Beloved former Los Angeles Dodgers broadcaster Vin Scully has said that he will never watch another football game due to the player protests during the national anthem. From ESPN:

Said Scully: “During the fall and winter, I watch the NFL on Sunday, and it’s not that I’m some great patriot. I was in the Navy for a year, didn’t go anywhere, didn’t do anything, but I have overwhelming respect and admiration for anyone who puts on a uniform and goes to war. So the only thing that I can do in my little way is to not to preach; I will never watch another NFL game.”

The 89-year-old, who broadcasted Dodgers games for almost 70 years, made the remarks at the Pasadena Civic Auditorium during a question and answer session after a speech he gave.

Everyone loves Vin Scully. It’s impossible not to. I’m a lifelong Cubs fan and Harry Carey will always reign supreme in my heart, but I have no problem saying that Scully was the greatest sports broadcaster ever.

It’ll be interesting to see if this harms his reputation. Something tells me he won’t care if it does.

Last week, Papa John’s, a top sponsor of the NFL, said that the protests have hurt the company’s pizza sales. from ESPN:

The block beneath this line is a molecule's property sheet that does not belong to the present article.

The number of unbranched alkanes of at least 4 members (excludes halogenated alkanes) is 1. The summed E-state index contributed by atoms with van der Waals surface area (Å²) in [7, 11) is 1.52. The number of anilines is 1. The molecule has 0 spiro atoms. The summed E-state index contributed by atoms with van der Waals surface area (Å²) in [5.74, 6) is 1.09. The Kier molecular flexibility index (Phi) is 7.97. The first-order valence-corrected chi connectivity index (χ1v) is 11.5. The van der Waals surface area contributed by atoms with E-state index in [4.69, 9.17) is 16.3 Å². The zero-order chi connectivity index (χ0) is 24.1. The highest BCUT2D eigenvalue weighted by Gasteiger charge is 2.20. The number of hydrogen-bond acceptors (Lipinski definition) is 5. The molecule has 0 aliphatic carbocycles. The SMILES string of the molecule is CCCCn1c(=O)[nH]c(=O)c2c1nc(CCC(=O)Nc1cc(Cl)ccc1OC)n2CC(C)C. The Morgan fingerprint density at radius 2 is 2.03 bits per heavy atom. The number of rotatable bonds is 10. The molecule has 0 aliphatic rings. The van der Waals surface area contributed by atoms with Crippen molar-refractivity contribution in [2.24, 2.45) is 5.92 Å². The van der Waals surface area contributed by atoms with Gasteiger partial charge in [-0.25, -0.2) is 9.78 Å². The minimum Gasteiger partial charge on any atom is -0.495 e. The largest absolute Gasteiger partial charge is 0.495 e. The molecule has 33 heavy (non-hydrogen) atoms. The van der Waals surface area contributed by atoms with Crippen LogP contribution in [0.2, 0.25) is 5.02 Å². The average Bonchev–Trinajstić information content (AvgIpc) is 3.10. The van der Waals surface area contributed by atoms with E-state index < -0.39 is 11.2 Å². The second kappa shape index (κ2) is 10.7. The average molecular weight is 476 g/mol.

“The NFL has hurt us,” company founder and CEO John Schnatter said. “We are disappointed the NFL and its leadership did not resolve this.”

Executives said the company has pulled much of its NFL television advertising and that the NFL has responded by giving the company additional future spots.

“Leadership starts at the top and this is an example of poor leadership,” Schnatter said, noting he thought the issue had been “nipped in the bud” a year and a half ago.

In revising sales estimates for the next quarter, Papa John’s president and chief operating officer Steve Ritchie said on the call that the NFL deal was the primary suspect behind the decline and that “we expect it to persist unless a solution is put in place.”

In October, NFL Commissioner Roger Goodell met with NFL owners in New York City for their fall meetings, where he announced that players should stand for the national anthem, but the league will not make it a rule requiring it. From

“I think our clubs all see this the same way — we want our players to stand, we’re going to encourage them to stand and we’re going to continue to work on these issues in the community,” Goodell told reporters after meeting with team owners at the Fall League Meeting in New York. “We’ll address issues — I can’t deal with hypotheticals right now, we’ll deal with those issues if they come up — but for right now, that’s our focus.”

Said Goodell: “The fact is that we have about half a dozen players that are protesting. We hope and continue to work to try to put that at zero — that’s what we’d like to do.”


Donations tax deductible
to the full extent allowed by law.